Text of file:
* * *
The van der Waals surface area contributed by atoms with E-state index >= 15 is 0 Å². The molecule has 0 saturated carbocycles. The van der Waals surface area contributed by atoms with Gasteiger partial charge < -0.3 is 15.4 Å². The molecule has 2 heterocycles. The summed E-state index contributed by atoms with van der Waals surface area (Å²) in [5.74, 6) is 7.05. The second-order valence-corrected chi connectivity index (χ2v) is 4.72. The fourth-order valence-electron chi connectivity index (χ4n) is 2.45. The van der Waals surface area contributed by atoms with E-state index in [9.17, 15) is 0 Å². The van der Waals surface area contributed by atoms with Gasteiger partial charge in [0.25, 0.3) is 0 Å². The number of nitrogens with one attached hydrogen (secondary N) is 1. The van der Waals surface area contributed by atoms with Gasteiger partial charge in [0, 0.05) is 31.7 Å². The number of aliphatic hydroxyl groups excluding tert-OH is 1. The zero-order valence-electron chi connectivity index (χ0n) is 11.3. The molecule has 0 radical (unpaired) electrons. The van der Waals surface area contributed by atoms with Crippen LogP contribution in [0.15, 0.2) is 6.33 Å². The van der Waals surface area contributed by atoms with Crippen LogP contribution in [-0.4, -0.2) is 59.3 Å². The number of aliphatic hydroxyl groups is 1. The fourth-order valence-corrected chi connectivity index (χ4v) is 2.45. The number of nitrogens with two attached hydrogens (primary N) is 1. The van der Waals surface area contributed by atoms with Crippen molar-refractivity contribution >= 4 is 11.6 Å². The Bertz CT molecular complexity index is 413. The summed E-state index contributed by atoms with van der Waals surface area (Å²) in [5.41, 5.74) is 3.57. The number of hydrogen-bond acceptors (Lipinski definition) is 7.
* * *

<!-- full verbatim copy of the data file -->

The van der Waals surface area contributed by atoms with E-state index >= 15 is 0 Å². The molecule has 0 saturated carbocycles. The van der Waals surface area contributed by atoms with Gasteiger partial charge < -0.3 is 15.4 Å². The molecule has 2 heterocycles. The summed E-state index contributed by atoms with van der Waals surface area (Å²) in [5.74, 6) is 7.05. The second-order valence-corrected chi connectivity index (χ2v) is 4.72. The fourth-order valence-electron chi connectivity index (χ4n) is 2.45. The van der Waals surface area contributed by atoms with E-state index in [9.17, 15) is 0 Å². The van der Waals surface area contributed by atoms with Gasteiger partial charge in [0.25, 0.3) is 0 Å². The number of nitrogens with one attached hydrogen (secondary N) is 1. The van der Waals surface area contributed by atoms with Gasteiger partial charge in [0, 0.05) is 31.7 Å². The number of aliphatic hydroxyl groups excluding tert-OH is 1. The zero-order valence-electron chi connectivity index (χ0n) is 11.3. The molecule has 0 radical (unpaired) electrons. The van der Waals surface area contributed by atoms with Crippen LogP contribution in [0.15, 0.2) is 6.33 Å². The van der Waals surface area contributed by atoms with Crippen LogP contribution in [-0.4, -0.2) is 59.3 Å². The number of aliphatic hydroxyl groups is 1. The fourth-order valence-corrected chi connectivity index (χ4v) is 2.45. The number of nitrogens with two attached hydrogens (primary N) is 1. The van der Waals surface area contributed by atoms with Crippen molar-refractivity contribution >= 4 is 11.6 Å². The Bertz CT molecular complexity index is 413. The summed E-state index contributed by atoms with van der Waals surface area (Å²) in [5.41, 5.74) is 3.57. The number of hydrogen-bond acceptors (Lipinski definition) is 7.